Dear Academia,

It is not you, it’s me.

Okay, that is a lie, it is pretty much both of us.

While we have some good memories and I will always cherish our times together, it is time for me to move on. Yes, I am breaking up with you academia.

This is not a decision I make lightly, or even one that I came to naturally. Ever since I was in undergrad, all optimistic and full of hope, I held onto the dream that one day I would be a professor.

A professor like the kind I had at Austin College. A professor students call by their first name. A professor that talks to you in a straight forward and non-condescending manner about wide-ranging ideas and life decisions. A professor that challenges you to think about how to cut through the red tape that life throws at you. I firmly believe that my time at Austin College helped make me the person I am today (yes, as cheesy as it sounds) and a huge part of that was interacting with kind, knowledgeable, and awesome professors.

My experience at Austin College opened my eyes to the world; through courses such as Native American Literature and the Philosophy of Art, through studying abroad in Florence, Italy, and through taking multiple courses on Leadership Theory. I learned so much, but I also learned a lot about myself. I learned that while I may not be the smartest student in the room, I could always be the hardest working. And that it is actually really wise to surround yourself with smarter people, you get more done that way! I learned what it meant to be a global citizen and how to give back through serving my community. My dream of being a professor, in an idealized world, put me back in a place like Austin College, where I could help others find out who they really are.

I didn’t head straight to you academia. First, I took a detour to a charter school in south Dallas. Being a middle school teacher was one of the hardest things I have ever done, also nothing I had ever really dreamed I would be. I had trained and received my MA in Elementary Education. But, sometimes life has other plans for you. I loved teaching middle school! Sharing the power of words with young children is one of the greatest joys of my life, also one of the most exhausting.

But academia, I couldn’t say away for long. After 5 years in the classroom I headed back your way. My journey took me to the University of Texas at Austin, specifically the Educational Psychology department, to begin my PhD.

I honestly did not realize what I was getting myself into! While I was not a first generation college student, I was a first generation advanced degree student. I had successfully navigated my first MA with minimal problems, so I didn’t think getting another MA and PhD would be that different. Little did I know.

Thankfully I had an amazing advisor, lovely lab, and dependable department supporting me on my journey. I was surrounded by thoughtful, encouraging, and brilliant people. Once again, I was not the smartest person in the room, so I overcompensated by working really, really hard. My PhD journey was one of the most difficult 6 years of my life, but at no point in time did UT Austin make me feel like I could not do it. Often they were the tiny voices and loud shouts telling me to continue on!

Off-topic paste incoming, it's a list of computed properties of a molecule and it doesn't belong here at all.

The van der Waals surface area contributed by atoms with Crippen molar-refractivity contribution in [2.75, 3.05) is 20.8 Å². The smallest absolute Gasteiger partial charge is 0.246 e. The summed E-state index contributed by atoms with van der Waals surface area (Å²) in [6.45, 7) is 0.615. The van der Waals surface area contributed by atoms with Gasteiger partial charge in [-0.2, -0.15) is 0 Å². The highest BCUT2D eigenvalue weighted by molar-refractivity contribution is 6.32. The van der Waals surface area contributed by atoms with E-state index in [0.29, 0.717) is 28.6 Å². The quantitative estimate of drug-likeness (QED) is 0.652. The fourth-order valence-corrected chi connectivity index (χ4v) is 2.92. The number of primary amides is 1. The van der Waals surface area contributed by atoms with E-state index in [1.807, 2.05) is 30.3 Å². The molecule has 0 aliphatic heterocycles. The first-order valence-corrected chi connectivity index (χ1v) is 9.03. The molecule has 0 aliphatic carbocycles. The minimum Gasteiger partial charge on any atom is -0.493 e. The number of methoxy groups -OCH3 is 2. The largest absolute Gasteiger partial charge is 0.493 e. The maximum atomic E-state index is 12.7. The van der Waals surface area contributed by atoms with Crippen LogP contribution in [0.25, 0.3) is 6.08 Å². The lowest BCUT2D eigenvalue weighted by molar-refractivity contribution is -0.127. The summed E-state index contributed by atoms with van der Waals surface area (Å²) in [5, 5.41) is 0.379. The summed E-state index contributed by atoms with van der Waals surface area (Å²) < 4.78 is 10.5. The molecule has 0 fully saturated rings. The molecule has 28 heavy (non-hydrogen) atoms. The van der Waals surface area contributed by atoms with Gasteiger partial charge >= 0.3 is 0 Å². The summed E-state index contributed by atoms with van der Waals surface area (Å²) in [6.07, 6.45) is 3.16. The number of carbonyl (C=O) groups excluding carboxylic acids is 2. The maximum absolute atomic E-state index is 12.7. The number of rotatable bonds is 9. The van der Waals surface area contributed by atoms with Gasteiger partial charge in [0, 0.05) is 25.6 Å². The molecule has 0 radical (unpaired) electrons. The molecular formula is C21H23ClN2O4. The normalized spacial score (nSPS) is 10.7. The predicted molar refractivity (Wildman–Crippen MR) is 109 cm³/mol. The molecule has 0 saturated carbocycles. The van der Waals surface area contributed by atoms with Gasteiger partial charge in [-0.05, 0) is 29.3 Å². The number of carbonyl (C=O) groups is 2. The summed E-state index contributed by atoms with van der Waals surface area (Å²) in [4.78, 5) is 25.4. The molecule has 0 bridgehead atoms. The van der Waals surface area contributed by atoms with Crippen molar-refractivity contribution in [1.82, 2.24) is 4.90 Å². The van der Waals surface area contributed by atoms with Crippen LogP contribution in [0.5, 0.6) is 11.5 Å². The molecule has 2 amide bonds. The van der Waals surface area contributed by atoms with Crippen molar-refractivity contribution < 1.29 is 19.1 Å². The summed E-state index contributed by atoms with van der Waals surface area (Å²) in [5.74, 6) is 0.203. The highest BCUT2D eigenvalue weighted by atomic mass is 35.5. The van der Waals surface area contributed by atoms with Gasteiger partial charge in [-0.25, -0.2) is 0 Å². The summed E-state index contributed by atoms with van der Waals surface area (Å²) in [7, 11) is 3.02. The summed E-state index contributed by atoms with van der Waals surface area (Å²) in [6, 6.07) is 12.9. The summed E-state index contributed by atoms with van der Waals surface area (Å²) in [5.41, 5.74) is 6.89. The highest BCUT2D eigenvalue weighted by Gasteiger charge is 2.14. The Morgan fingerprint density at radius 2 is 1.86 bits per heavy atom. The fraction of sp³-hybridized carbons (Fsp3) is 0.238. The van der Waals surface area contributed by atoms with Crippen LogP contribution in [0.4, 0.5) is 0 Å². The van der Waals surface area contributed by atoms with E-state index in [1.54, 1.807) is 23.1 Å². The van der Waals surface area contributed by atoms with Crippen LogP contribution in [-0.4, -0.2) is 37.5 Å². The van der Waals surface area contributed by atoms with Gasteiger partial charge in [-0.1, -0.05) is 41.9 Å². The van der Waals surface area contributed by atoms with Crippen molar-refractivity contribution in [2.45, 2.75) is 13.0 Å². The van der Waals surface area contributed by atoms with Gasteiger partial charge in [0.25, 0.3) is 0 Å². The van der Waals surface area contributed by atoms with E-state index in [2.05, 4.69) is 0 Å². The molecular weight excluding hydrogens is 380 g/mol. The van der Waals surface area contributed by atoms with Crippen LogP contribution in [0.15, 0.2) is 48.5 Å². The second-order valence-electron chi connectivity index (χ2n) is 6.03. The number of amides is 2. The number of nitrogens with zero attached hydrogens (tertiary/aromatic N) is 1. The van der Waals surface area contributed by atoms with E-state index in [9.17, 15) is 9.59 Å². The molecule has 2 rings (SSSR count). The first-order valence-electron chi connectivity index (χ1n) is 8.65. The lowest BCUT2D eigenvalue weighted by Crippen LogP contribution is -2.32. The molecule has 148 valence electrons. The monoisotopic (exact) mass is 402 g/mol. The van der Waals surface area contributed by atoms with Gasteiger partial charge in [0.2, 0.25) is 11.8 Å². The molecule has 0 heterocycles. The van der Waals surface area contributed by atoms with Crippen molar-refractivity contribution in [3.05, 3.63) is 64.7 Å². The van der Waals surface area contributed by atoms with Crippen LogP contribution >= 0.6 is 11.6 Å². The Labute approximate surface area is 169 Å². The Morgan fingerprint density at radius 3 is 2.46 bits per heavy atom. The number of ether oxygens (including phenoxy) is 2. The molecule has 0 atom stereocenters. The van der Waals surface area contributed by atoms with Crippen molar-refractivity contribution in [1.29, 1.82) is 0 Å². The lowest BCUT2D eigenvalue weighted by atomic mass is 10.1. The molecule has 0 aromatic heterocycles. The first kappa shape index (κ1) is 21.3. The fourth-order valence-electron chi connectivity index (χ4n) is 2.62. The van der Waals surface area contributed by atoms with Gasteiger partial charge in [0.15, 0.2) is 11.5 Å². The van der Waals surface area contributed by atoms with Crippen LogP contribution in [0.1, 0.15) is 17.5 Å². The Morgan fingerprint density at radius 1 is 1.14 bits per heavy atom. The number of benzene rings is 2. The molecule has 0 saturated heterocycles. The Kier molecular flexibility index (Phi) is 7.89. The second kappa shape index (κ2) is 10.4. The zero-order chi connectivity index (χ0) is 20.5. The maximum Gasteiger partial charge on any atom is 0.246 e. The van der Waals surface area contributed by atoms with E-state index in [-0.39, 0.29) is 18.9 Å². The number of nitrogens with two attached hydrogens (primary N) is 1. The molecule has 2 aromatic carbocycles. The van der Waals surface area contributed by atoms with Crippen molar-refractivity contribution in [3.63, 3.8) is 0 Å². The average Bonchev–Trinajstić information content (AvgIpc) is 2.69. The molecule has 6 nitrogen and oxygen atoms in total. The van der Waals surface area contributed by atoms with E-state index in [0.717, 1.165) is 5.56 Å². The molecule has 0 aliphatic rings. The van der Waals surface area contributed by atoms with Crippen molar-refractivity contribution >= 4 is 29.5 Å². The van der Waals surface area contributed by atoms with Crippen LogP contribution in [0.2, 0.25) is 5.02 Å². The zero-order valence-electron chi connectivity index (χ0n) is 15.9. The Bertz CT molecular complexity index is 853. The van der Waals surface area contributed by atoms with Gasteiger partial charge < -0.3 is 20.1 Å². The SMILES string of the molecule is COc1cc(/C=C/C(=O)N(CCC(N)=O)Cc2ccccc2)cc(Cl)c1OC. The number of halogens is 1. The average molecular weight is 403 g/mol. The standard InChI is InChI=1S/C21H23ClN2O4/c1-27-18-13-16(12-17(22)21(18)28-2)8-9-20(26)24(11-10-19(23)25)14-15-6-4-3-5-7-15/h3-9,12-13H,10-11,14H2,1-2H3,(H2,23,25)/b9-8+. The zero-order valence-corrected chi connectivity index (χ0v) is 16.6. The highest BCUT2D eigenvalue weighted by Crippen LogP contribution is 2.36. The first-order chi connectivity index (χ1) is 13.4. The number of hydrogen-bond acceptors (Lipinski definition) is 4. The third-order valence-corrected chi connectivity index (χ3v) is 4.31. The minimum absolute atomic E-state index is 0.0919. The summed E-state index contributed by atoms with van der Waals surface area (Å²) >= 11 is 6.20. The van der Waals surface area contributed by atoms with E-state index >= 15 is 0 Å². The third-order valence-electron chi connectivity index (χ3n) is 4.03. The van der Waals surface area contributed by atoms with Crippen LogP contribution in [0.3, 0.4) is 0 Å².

Don’t get me wrong academia, I know you are not always so kind. Nor always so supportive. As a minority woman in social sciences I am well aware of all the possible hurdles put up, both institutionally – through racism and discrimination, and psychologically – through impostor syndrome and psychologically controlling people. I had heard stories, horrible stories, from colleagues at other institutions.

However, I never thought it would happen to me.

Then I began my post-doc.

While I won’t get into specifics, all my illusions around the wonders of higher education were shattered. I felt like I was doing isolating, worthless work. I did not see how my time spent in my strange little office (which, let’s be honest was a storage room), sitting in my uncomfortable chair, attempting to write and thinking about complex motivational theories and parental ethnic-racial socialization practices made any real difference in this world. It felt so removed from all I had envisioned about being a PhD.

It took less than 12 months, but I came to the conclusion that academia was no longer for me. Something that I had been working towards since the early 2000’s I was ready to walk away from.

Then the universe showed me a possible next step. I was recruited to work in Corporate America. This is something I had never really thought I would do, but hey I never thought I would teach middle school and that worked out reasonably well.

The next step is super scary, as is anything unknown. But while I do have some good memories of you academia, I do realize it is time to go. I need to stop holding on to a relationship that is so clearly not working.

I am heading to a place that values my skills, values my hard work, and values me. I am not sure you value me academia. So, it is with a heavy heart that I tell you goodbye.

I wish you the best,

Dr Ari V


2 thoughts on “Dear Academia,

  1. Thank you so much for sharing this beautiful letter. I admire your courage, and wish you the best of luck in your new path!


  2. I feel you! Academia has been HARD. I’ve been thru a lot of bullshit thru my Phd and the politics of academia are infuriating. Granted there’s bullshit whereever you go, but I can’t handle it anymore in academia. I’m doing an Industry postdoc and it seems like a much more positive and enjoyable environment !
    Goodluck with your future endeavors, you will rock it!


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